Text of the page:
Inserting and removing your contact lenses is probably a habit most contact lens wearers practice every day. However, even the most responsible people can break these habits. It is not out of the norm that every so often, contact lens wearers can stray away from healthy habits when it comes to caring for their lenses. Plenty of people practice the same common mistakes that could place their eyes at serious risk. This is where advise from an eye specialist Houston doctor can come in handy.
Going to bed wearing contacts
Your corneas, the outside layers of your eyes that are covered by contact lenses throughout the day need oxygen to function at optimum, healthy levels. Therefore, wearing your contacts throughout the night deprives the corneas of much needed oxygen leading to discomfort and major irritation, and in some cases, infection (microbial keratitis). Although there are some eye doctors and manufacturers that say it is acceptable to sleep in certain types of contacts, it is advisable to refrain from doing so.
Bathing or swimming in your contacts
Most sources of water contain Acanthamoeba, a microorganism that can lead to a very painful infection, even blindness. When you swim or bathe in your contacts, this microorganism is prone to contact lenses and could increase your risk of eye injury. Any bacteria that is already living on your eye surface will serve as a food source for the microorganism and can amplify an already risky eye situation.
Cleaning your lenses using water
Public sources of water are not completely sterile. Therefore, cleaning your contacts in such water can have the same harm as swimming or bathing in your contacts. To avoid infection, it is advisable to rinse and store your lenses with solution. Ensure your hands are clean before inserting or removing your contacts. Then, use all-new solution to rinse your lenses instead of adding new solution to old solution. A general guideline is to rub and rinse your contacts with solution on a daily basis after each use.
Never replacing your contact lens case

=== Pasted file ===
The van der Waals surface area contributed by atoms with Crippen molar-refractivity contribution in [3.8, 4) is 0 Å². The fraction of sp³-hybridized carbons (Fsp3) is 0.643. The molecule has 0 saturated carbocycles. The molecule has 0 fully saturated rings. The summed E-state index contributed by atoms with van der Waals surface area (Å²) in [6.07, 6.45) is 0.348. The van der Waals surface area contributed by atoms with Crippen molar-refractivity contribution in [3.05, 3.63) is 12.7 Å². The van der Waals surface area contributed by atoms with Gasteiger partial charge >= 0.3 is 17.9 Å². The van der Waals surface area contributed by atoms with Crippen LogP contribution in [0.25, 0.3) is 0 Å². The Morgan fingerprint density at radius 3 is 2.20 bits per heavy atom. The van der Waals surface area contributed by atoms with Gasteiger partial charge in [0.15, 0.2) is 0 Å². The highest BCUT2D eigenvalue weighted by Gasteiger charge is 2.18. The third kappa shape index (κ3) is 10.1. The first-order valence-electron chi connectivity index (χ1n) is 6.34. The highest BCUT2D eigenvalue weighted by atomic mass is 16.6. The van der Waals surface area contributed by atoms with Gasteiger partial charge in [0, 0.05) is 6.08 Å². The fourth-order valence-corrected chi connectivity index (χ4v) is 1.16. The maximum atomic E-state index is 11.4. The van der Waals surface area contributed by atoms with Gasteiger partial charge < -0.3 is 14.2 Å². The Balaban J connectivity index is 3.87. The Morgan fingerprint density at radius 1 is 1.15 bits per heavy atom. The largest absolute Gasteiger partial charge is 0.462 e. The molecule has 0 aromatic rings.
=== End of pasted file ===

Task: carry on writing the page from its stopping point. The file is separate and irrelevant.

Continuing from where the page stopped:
It is advisable to replace your contact lens case every three months. However, some specialist recommend replacing it every month. Using the same case for months on end can result in the growth of bacteria and buildup of germ in the case as well as on the contact lenses. A 2012 study revealed the risk of infection in those who failed to properly clean the cases was six times greater and more than five times greater in those who rarely replaced their cases.
Putting your contact lens case in the dishwasher can be very risky. The food particles, soap residue and public water can reduce the safety and quality of your case. You should always clean your contact lens case with solution and give it time to air-dry throughout the night.
Wearing contact lenses past the expiration date
Many contact lens wearers admit to wearing their lenses well past their expiration dates. This is based on the perception that the lenses will last longer and save money. Old contacts will accumulate solution, proteins and germs that are invisible to the eye, and can increase the risk of infection and cause discomfort.
It is best to follow your eye specialist’s instructions on proper contact lens care, and keep up good habits. Cutting corners here and there could mean serious problems for your eyes later on.
Contact Dr. Goosey’s office if you have any questions on contact lens care.